The relatively recent advances in technology have had a profound impact on college music courses. The 1958 Columbia-Princeton Electronic Music Center and Robert Moog's analog synthesizer (c1960) were two innovations that paved the way for the merger of personal computers, digital synthesizers, and MIDI keyboards of today. The first-generation of software, created on large mainframe computers during the 60's and 70's was costly but proved the feasibility of Computer-Based Music Instruction (CBMI). The first music software leaders of CBMI included Fred T. Hofstetter's GUIDO ear-training curriculum and Don Bitzer's PLATO system. (1) By the 1980's, analog electronic music keyboards had given way to digital synthesizers, and the development of Music Instrument Digital Interface (MIDI) protocol which united computer and synthesizer technology. The stage was then set for interactive music making among musician, keyboard synthesizer/sampler and computer. (2) As pricing eased for computer, software, and synthesizer, collegiate music departments around the nation embarked on courses in electronic music, computer-based recording, and other technology based music courses supported with CBMI software.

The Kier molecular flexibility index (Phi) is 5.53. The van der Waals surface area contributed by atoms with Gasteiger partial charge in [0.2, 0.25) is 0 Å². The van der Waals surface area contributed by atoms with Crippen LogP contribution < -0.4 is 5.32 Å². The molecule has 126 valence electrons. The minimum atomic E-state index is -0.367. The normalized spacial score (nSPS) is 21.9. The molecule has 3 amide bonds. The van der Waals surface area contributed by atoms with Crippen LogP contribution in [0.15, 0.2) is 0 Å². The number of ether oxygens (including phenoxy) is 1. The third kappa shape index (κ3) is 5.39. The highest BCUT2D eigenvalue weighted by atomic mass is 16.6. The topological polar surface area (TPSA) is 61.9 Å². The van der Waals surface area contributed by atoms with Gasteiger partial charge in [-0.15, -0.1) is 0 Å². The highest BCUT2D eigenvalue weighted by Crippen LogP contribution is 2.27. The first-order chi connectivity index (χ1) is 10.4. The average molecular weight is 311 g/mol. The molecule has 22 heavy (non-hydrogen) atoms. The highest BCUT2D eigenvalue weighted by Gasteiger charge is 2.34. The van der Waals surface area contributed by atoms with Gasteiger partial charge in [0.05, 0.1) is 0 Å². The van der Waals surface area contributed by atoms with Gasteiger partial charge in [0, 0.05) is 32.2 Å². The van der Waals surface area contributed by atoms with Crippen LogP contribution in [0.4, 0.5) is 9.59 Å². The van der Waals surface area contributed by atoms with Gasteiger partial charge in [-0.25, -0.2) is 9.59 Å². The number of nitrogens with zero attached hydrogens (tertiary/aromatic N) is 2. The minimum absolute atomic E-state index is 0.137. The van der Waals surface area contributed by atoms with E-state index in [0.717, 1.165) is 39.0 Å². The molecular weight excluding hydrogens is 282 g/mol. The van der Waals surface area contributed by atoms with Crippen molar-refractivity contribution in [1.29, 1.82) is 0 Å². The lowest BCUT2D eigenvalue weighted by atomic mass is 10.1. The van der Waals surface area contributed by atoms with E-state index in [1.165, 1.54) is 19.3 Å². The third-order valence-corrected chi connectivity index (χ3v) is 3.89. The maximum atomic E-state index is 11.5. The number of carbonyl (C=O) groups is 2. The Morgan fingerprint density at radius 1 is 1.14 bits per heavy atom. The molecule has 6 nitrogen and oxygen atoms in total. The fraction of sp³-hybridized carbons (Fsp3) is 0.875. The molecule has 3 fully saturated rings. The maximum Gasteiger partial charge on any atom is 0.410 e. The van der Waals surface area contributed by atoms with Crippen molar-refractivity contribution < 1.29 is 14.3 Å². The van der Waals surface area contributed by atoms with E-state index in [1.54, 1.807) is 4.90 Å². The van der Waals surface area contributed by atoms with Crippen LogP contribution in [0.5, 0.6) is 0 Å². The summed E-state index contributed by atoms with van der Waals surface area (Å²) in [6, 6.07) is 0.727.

For the past decade, the National Association of Schools of Music (NASM), an accreditation agency for music schools in the United States, has included technology as one of the six critical competencies necessary for Baccalaureate Degree graduation. The NASM expectation describes that, "each student must acquire the ability to use technologies current to their area of specialization." (3) It has been further explained, "Students should be made familiar with the capabilities of technology as [it] relates to composition, performance, analysis, teaching and research. (4) NASM sets a standard that two and four year colleges strive to emulate. Educators, like Deal and Taylor, have taken the time to examine this mandate, consider and delineate what is essential to all undergraduate music majors. They recommend six components in technological mastery for the undergraduate music major: